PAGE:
90—years of history celebrated in 2007 by the Crossroads of America Council’s (Indianapolis, Ind.) Scout Band, which has operated continuously since 1917. The band has performed at every national Scout jamboree since 1950 and in the Indianapolis 500 festival parade from 1957 to 1992, at world’s fairs, and throughout the United States and Canada. This summer the band will travel to England for the world jamboree to help celebrate the 100th anniversary of the founding of Scouting. (Learn more about the band at www.scoutband.com.)
New Boys’ Life Web Site Is More Fun and Informative Than Ever
The redesigned Boys’ Life Web site, www.boyslife.org, is full of Scouting information and advancement help, gear buyer’s guides, how-to projects, and a variety of online games for boys of all ages.
There’s also Cub Corner, a new special section for Cub Scouts.
Some other new site features include Pedro’s daily blog, reporting the latest news of interest to boys; a daily joke section, where visitors can submit jokes and rate those submitted by others; a reader photo gallery, where visitors can share their best pictures; and a “Contact Us” link to submit ideas for making the site even better.
BSA Sea Base to offer new advanced scuba program
The Florida National High Adventure Sea Base will offer a new seven-day scuba program during its spring season, starting in 2008.
Scouts and Venturers who are Professional Association of Diving Instructors (PADI)-certified divers can qualify for the next level of certification, Adventure Diver, while learning fun diving skills, such as night diving, fish identification, and underwater navigation and photography.
Divers who haven’t completed their PADI certification can use a referral program to find a PADI dive center near where they live, for completing the initial classroom work and confined water dives, before traveling to the Sea Base.
This will allow them to finish certification in two days and then enjoy fun dives during the rest of the week.
BSA Delegation Delivers Report to the Nation
In February, an eight-member BSA youth delegation delivered the organization’s annual Report to the Nation to Congress.
A representative contingent of delegates annually presents the report to Congress as well as to the President of the United States and other government officials.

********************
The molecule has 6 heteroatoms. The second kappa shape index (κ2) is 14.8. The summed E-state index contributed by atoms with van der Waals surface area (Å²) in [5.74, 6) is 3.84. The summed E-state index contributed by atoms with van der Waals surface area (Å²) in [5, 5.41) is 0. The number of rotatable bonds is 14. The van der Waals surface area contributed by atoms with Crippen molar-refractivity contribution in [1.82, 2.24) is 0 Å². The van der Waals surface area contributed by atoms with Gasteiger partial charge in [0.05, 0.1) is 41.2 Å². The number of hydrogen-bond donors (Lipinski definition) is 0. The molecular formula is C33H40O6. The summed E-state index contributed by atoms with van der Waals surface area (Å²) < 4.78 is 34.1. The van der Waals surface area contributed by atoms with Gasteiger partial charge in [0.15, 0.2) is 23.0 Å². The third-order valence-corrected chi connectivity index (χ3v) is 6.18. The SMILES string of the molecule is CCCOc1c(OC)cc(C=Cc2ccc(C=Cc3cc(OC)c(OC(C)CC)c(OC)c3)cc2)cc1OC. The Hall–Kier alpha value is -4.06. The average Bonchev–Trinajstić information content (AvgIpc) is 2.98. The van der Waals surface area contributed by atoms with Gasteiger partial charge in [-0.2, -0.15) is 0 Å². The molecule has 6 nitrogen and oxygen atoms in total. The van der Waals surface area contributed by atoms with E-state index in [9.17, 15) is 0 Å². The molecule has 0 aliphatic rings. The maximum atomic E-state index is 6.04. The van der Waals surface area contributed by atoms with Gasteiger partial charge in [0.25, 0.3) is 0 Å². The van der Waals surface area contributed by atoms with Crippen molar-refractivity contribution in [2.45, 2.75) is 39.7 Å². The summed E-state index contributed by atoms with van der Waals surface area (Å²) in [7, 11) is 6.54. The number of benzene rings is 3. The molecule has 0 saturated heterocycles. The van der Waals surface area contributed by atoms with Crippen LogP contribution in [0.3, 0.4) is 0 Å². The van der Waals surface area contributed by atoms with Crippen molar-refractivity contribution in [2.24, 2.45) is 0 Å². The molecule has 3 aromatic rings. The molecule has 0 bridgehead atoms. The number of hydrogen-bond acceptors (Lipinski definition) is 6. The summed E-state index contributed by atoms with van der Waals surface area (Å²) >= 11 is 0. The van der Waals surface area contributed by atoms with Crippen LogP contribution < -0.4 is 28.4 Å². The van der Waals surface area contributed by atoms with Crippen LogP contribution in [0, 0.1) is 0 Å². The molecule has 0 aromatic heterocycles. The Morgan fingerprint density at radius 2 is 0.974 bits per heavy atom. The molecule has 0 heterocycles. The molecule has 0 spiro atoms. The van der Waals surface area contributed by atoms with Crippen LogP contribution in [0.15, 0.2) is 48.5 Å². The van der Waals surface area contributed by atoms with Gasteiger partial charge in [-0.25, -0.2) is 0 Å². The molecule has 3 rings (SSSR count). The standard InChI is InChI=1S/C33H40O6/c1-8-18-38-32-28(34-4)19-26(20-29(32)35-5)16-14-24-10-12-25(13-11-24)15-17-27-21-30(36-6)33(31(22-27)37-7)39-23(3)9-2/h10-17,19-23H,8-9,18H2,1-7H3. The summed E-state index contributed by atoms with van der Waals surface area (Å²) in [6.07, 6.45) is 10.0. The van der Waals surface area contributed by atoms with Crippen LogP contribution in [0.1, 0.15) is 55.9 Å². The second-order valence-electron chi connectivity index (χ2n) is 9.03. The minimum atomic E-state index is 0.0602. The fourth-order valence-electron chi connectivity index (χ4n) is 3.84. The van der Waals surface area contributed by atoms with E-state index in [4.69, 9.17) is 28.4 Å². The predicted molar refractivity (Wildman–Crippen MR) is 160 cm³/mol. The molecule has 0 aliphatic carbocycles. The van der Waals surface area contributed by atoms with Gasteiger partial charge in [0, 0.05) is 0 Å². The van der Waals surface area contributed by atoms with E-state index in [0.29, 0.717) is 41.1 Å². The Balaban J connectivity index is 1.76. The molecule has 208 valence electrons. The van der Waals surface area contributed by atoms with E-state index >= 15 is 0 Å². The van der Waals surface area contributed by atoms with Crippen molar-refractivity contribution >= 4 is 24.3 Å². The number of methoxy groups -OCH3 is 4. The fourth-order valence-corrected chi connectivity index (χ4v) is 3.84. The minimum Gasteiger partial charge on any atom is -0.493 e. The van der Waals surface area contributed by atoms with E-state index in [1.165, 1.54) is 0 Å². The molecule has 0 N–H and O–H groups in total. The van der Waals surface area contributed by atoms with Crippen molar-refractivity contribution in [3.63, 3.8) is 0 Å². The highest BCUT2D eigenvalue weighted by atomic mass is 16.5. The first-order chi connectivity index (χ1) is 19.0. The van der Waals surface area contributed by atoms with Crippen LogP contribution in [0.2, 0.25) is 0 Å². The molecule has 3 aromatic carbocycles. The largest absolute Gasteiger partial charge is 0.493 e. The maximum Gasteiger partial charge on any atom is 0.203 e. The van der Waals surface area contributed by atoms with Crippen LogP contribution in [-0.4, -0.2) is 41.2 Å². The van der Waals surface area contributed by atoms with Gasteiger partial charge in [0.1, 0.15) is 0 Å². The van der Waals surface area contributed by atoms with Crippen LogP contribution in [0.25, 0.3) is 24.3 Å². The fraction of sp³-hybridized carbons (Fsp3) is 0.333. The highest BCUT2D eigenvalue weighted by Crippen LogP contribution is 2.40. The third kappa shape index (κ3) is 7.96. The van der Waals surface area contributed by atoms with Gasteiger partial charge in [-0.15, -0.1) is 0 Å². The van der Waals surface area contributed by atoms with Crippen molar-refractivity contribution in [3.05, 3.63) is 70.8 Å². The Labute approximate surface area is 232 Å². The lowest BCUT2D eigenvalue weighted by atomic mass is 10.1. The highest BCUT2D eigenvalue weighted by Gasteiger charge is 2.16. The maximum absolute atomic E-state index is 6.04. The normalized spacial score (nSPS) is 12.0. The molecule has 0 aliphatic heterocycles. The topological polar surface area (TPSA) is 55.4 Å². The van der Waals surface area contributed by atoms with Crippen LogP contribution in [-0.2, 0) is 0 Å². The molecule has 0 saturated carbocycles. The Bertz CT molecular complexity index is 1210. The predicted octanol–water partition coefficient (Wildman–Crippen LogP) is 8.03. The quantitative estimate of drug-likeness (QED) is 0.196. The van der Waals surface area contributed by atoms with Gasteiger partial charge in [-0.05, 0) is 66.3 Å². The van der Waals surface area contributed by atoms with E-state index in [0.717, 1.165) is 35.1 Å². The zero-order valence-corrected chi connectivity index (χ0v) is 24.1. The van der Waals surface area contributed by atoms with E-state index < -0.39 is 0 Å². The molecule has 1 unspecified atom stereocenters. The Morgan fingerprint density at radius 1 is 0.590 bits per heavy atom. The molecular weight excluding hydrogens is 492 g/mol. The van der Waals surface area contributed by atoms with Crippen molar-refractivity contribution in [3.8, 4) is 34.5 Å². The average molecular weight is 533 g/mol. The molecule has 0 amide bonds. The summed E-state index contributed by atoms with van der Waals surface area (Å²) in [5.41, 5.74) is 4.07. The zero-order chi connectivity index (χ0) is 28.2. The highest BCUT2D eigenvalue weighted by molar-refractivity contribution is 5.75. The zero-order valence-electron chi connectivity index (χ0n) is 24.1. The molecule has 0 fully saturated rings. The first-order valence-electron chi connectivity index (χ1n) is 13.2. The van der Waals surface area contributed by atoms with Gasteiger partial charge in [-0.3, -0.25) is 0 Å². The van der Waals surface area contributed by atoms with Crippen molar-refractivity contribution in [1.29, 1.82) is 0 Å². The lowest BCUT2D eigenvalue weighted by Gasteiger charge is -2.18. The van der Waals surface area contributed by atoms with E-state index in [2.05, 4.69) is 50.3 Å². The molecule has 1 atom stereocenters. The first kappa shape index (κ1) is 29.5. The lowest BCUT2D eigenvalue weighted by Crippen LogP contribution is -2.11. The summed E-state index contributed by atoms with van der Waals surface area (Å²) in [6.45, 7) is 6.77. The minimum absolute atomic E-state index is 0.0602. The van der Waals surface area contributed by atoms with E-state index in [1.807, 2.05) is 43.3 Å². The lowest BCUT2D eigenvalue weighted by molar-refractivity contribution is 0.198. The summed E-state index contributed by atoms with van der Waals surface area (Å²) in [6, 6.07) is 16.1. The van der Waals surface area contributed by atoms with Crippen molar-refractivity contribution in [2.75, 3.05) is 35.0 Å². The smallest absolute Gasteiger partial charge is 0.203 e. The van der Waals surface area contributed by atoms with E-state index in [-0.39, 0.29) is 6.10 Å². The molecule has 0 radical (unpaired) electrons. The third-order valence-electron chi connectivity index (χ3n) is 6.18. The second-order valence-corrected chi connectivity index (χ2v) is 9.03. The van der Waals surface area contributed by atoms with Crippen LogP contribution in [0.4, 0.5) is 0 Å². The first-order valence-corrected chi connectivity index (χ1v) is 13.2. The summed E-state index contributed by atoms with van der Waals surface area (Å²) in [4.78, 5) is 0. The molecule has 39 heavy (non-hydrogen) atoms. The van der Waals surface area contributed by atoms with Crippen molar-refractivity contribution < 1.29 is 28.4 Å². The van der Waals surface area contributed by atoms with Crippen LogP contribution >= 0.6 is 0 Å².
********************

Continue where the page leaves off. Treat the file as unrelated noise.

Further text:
This year’s delegates were Webelos Scout Bryson Hicks, San Diego, Calif., a recipient of the BSA Honor Medal; Boy Scout Tayler McGillis, Toluca, Ill., who led a council aluminum can drive to help pay for a Habitat for Humanity house; Boy Scout twins Juan and Lorenzo Ramirez, Benbrook, Tex., recipients of the BSA Heroism Award; Eagle Scout Evan Chaffee, San Juan Capistrano, Calif., national chief of the Order of the Arrow; Eagle Scout Michael Ward, Phoenix, Ariz., whose Eagle service project consisted of collecting more than 33,000 books to restock hurricane-ravaged school and public libraries in Gulfport, Miss.; Boy Scout Ashton Pruitt, New Orleans, La., recipient of the BSA Honor Medal With Crossed Palms; and Venturer Maggie Belli, Gastonia, N.C., president of the BSA Venturing program.
The youth delegates were accompanied by official hosts Tico Perez (who is president of the BSA’s Southern Region and a National Executive Board member) and his wife, Donna, of Orlando, Fla.
In addition to meeting with Speaker of the House Nancy Pelosi and Senate Majority Leader Harry Reid, the group visited the White House to meet President Bush and stopped at government agencies, memorials, the Smithsonian Institution, Arlington National Cemetery, and the U.S. Naval Academy in nearby Annapolis, Md.
Learn more about the delegates’ five-day visit to the nation’s capital at www.bsartn2006.org.
Copyright © 2007 by the Boy Scouts of America. All rights thereunder reserved; anything appearing in Scouting magazine or on its Web site may not be reprinted either wholly or in part without written permission. Because of freedom given authors, opinions may not reflect official concurrence.